The Egyptians set taskmasters over the Israelites with forced labor and made them build cities for Pharaoh. The Egyptians embittered the lives of the Israelites with harsh labor but the more they were oppressed, the more they increased and the Egyptians came to despise them. Pharaoh ordered, “Every Hebrew boy that is born shall be thrown in the Nile River and drowned.” God remembered the covenant that he made with Abraham and Sarah and called to Moses, telling him to appear before Pharaoh and demand that the Hebrew people be released from bondage. But Pharaoh refused to free the Israelites. Nine times Moses and his brother Aaron went to Pharaoh, and each time that Pharaoh refused Moses’ request, God sent a plague to Egypt.
After the ninth plague, Moses summoned the elders of Israel and told them to have their families mark their door posts and lintels with the blood of a lamb saying, “none of you shall go out of his house until the morning for God will pass through to smite the first born of the Egyptians; and when he sees the blood upon the lintel, and on the two side posts, God will pass over your doors.” It is written in the Torah that God hardened the heart of Pharaoh during Moses’ pleas.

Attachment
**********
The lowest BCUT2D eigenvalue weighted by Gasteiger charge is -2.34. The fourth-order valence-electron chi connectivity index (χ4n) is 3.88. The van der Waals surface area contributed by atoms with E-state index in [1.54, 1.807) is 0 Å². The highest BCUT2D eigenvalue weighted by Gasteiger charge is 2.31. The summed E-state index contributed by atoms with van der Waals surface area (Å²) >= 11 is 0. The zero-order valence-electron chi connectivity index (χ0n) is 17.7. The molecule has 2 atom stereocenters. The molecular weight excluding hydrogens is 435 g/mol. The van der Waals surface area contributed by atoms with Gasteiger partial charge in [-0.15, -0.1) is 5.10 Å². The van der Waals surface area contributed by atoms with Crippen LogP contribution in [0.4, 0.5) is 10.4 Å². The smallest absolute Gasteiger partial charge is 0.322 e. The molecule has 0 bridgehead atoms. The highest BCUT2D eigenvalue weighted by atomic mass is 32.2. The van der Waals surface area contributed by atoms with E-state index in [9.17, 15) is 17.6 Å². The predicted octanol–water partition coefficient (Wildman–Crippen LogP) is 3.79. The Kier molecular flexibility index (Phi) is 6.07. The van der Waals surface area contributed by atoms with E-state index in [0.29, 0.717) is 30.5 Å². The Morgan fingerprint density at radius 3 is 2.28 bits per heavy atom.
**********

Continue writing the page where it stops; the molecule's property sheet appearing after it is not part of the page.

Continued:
Finally when God brought down the tenth plague upon them — the death of the first-born of all the Egyptians — a great cry went up throughout Egypt, and Pharaoh allowed Moses to take his people out of the land and deliver them to a new land. It is written: “And it shall come to pass, when you come to the land which God will give you, according as He has promised, that you shall keep this service to commemorate the Exodus. And it shall come to pass, when your children shall say to you, “What mean you by this service?” you shall say, it is the sacrifice of God's Passover, who passed over the houses of the children of Israel in Egypt.